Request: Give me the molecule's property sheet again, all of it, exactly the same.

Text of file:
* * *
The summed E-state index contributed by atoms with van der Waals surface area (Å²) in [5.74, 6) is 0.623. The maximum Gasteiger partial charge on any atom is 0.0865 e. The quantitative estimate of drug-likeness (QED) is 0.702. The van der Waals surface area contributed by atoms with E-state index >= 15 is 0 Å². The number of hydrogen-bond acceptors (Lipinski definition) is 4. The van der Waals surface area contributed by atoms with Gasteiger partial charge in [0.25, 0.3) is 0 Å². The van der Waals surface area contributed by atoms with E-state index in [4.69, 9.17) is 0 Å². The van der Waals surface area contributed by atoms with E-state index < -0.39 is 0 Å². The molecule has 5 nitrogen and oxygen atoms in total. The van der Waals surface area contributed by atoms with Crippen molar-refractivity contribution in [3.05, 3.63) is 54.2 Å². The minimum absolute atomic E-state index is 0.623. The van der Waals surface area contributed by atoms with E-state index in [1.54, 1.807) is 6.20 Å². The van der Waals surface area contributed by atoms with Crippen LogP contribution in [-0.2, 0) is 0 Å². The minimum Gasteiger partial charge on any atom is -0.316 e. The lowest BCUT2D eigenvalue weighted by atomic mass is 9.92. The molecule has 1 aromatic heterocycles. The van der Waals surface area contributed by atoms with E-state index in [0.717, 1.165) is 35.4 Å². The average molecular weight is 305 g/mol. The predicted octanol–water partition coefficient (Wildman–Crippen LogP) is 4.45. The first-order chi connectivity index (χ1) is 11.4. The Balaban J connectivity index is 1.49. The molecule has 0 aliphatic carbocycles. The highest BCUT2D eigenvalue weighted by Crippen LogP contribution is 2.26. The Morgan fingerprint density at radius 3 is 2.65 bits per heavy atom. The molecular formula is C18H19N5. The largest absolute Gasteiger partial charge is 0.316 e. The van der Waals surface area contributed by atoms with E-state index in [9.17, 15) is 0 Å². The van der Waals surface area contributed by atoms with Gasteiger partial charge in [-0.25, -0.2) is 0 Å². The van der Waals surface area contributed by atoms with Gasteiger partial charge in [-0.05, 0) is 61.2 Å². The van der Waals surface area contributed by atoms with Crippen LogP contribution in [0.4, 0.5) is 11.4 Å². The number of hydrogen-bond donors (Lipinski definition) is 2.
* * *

The summed E-state index contributed by atoms with van der Waals surface area (Å²) in [5.74, 6) is 0.623. The maximum Gasteiger partial charge on any atom is 0.0865 e. The quantitative estimate of drug-likeness (QED) is 0.702. The van der Waals surface area contributed by atoms with E-state index >= 15 is 0 Å². The number of hydrogen-bond acceptors (Lipinski definition) is 4. The van der Waals surface area contributed by atoms with Gasteiger partial charge in [0.25, 0.3) is 0 Å². The van der Waals surface area contributed by atoms with E-state index in [4.69, 9.17) is 0 Å². The van der Waals surface area contributed by atoms with E-state index < -0.39 is 0 Å². The molecule has 5 nitrogen and oxygen atoms in total. The van der Waals surface area contributed by atoms with Crippen molar-refractivity contribution in [3.05, 3.63) is 54.2 Å². The minimum absolute atomic E-state index is 0.623. The van der Waals surface area contributed by atoms with E-state index in [1.54, 1.807) is 6.20 Å². The van der Waals surface area contributed by atoms with Crippen LogP contribution in [-0.2, 0) is 0 Å². The minimum Gasteiger partial charge on any atom is -0.316 e. The lowest BCUT2D eigenvalue weighted by atomic mass is 9.92. The molecule has 1 aromatic heterocycles. The van der Waals surface area contributed by atoms with E-state index in [0.717, 1.165) is 35.4 Å². The average molecular weight is 305 g/mol. The predicted octanol–water partition coefficient (Wildman–Crippen LogP) is 4.45. The first-order chi connectivity index (χ1) is 11.4. The Balaban J connectivity index is 1.49. The molecule has 0 aliphatic carbocycles. The highest BCUT2D eigenvalue weighted by Crippen LogP contribution is 2.26. The Morgan fingerprint density at radius 3 is 2.65 bits per heavy atom. The molecular formula is C18H19N5. The largest absolute Gasteiger partial charge is 0.316 e. The van der Waals surface area contributed by atoms with E-state index in [9.17, 15) is 0 Å². The van der Waals surface area contributed by atoms with Gasteiger partial charge in [-0.25, -0.2) is 0 Å². The van der Waals surface area contributed by atoms with Gasteiger partial charge in [-0.05, 0) is 61.2 Å². The van der Waals surface area contributed by atoms with Crippen LogP contribution in [0.4, 0.5) is 11.4 Å². The number of hydrogen-bond donors (Lipinski definition) is 2.